When is enough, enough? - Michelle Gibbings

When is enough, enoughAt the start of the year we are often asked about all the things we want to do during the year. We are encouraged to set our goals, objectives and areas of focus.

Now I am certainly one to focus on goals and I love nothing better than a to do list, where I can tick things off when they are done. But there comes a time when it’s important to stop, reflect and to ponder the question – When is enough, enough?

While there is a small and growing minimalist trend, in many aspects of society we are always encouraged to buy more, consume more, do more, or be more. The result is a never-ending list of things to do or achieve, which makes our working days longer, can leave little time to relax and a feeling of always being ‘on’.

Interestingly, there is a growing body of research which shows that longer working hours doesn’t make you more productive.

One such study, from John Pencavel at Stanford University in 2014, found that productivity declines when a person works more than 50 hours each week. Even worse, working 70 hours or more a week causes the person to get the same amount of work done as people who worked 55 hours.

His research encourages employers to care about working hours because of the impact that long working hours have on employee fatigue or stress, which not only reduces their productivity but also increases the probability of errors, accidents, and sickness.

The BBC also reported on analysis which found that long working hours increased the risk of heart disease by 40% (almost the same much as smoking) and strokes. As well, people who worked more than 11 hours a day were almost 2.4 times more likely to have a major depressive episode.

So there’s clear data that supports the case for not working long hours. But often it’s not just work that adds to the long list of things to do. It’s commitments outside work; many of which are well worth doing. However, sometimes there are things you don’t want to do, but you feel obligated to do, or don’t know how to get yourself out of it.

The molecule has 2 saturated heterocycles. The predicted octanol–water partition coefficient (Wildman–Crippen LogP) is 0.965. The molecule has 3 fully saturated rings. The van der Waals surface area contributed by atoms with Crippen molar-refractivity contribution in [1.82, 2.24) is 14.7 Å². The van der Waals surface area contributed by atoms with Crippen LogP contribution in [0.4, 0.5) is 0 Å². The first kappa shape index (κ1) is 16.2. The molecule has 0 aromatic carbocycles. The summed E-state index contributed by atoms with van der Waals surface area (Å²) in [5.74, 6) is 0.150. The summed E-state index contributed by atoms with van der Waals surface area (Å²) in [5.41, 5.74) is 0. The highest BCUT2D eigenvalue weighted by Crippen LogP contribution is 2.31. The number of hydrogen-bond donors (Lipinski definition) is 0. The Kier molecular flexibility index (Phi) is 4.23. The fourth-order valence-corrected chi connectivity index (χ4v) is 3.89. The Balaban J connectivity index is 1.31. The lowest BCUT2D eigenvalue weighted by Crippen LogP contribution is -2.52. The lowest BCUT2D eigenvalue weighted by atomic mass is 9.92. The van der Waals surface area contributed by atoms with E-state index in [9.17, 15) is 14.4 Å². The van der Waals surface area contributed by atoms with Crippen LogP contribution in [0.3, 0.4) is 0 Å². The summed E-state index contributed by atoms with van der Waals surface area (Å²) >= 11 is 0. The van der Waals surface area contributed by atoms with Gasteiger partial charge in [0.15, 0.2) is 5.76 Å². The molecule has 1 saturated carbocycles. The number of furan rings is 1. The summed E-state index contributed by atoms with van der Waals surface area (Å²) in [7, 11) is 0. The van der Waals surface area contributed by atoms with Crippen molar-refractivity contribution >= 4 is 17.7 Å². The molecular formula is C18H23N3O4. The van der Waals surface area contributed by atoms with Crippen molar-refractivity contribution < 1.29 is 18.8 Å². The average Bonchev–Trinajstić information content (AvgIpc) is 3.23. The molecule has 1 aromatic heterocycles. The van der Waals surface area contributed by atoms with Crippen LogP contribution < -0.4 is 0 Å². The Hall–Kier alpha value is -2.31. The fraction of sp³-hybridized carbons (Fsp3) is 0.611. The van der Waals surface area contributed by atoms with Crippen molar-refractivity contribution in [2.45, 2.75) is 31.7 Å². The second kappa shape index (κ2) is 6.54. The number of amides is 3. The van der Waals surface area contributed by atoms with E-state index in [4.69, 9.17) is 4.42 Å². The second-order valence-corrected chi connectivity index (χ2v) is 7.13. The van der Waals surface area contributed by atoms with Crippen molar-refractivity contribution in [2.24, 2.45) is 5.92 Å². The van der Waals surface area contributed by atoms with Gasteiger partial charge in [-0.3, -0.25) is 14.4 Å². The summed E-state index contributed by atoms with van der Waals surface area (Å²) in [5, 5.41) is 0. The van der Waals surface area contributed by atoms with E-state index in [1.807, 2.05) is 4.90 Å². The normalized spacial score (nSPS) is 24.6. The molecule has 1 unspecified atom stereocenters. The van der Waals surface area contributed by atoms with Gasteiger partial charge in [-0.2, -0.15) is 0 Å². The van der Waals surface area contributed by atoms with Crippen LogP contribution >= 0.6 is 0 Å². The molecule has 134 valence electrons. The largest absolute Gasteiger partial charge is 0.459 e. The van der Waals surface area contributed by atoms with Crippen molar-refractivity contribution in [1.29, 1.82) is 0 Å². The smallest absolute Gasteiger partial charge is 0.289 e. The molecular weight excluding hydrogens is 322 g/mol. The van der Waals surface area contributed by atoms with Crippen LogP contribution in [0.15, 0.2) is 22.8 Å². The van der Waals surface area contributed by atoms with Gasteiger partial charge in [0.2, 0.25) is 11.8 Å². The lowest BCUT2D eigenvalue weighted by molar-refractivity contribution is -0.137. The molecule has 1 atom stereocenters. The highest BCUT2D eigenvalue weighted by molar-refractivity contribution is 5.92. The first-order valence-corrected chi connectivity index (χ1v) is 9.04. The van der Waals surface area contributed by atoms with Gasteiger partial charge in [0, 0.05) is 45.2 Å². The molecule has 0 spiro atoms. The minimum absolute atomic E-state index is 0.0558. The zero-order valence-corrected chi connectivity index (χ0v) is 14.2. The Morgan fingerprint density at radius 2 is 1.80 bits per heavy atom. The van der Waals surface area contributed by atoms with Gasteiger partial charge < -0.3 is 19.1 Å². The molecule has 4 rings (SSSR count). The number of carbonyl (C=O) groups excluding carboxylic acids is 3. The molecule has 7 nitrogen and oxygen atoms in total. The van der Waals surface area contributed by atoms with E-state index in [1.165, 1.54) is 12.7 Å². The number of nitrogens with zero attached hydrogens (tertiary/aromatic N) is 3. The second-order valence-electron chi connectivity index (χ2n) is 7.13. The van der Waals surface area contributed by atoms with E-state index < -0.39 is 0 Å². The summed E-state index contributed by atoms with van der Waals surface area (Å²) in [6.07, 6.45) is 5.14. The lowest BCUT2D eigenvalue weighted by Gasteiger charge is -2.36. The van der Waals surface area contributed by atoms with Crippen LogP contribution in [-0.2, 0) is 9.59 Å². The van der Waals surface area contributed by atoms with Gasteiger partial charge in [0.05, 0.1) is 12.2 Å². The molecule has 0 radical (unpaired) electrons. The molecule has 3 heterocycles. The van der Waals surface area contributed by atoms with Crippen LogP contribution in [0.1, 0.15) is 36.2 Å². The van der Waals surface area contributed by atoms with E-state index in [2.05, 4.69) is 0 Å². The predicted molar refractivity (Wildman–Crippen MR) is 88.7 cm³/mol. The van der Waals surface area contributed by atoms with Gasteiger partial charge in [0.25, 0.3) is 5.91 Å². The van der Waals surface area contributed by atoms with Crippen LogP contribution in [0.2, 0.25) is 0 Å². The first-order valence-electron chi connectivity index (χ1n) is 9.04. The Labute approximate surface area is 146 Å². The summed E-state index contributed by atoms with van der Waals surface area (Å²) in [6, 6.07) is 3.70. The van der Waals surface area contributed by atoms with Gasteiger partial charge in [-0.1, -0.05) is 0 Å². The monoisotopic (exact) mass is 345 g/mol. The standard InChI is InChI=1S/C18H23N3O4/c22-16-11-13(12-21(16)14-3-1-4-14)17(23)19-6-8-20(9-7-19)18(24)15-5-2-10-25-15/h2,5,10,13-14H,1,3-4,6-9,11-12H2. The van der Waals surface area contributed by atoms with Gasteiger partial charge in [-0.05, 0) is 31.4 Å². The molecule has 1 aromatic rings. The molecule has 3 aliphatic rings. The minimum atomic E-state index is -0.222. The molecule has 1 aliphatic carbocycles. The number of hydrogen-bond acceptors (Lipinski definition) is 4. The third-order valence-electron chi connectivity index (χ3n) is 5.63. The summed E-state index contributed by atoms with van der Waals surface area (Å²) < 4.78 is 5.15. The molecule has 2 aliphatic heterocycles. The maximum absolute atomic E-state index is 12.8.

The key is knowing what you want to say ‘no’ to; and that ‘no’ can be one you say to yourself, as well as a ‘no’ you say to others.

I recently found myself in the situation where I knew I was taking on too much as it related to the business. I love coming up with ideas and making changes, so much of that work was self-generated, and I really had no one to blame but myself.

To help me work through what I’d say ‘yes’ or ‘no’ to, I started asking myself two questions:

  • Is doing this going to grow the business in the way I would like it to go?
  • And if the answer to that question is no, will doing this enrich my life?

The second question is important as there are many times when we do things that are worthwhile, but don’t have a tangible business outcome. Instead the outcome is focused on others, giving back and doing something that helps others with no expectation of anything in return. That in turn, enriches your life in so many ways.

For you, your questions may be different. Whatever they are, having questions which help you assess what you do (or don’t do) makes it easier to decide quickly, wisely and with no guilt attached.

It enables you to be intentional, and to then direct your energy in a way that aligns with what really matters.

As the author, Dr Seuss, once wrote – “When he worked, he really worked. But when he played, he really PLAYED.

Publication: | | |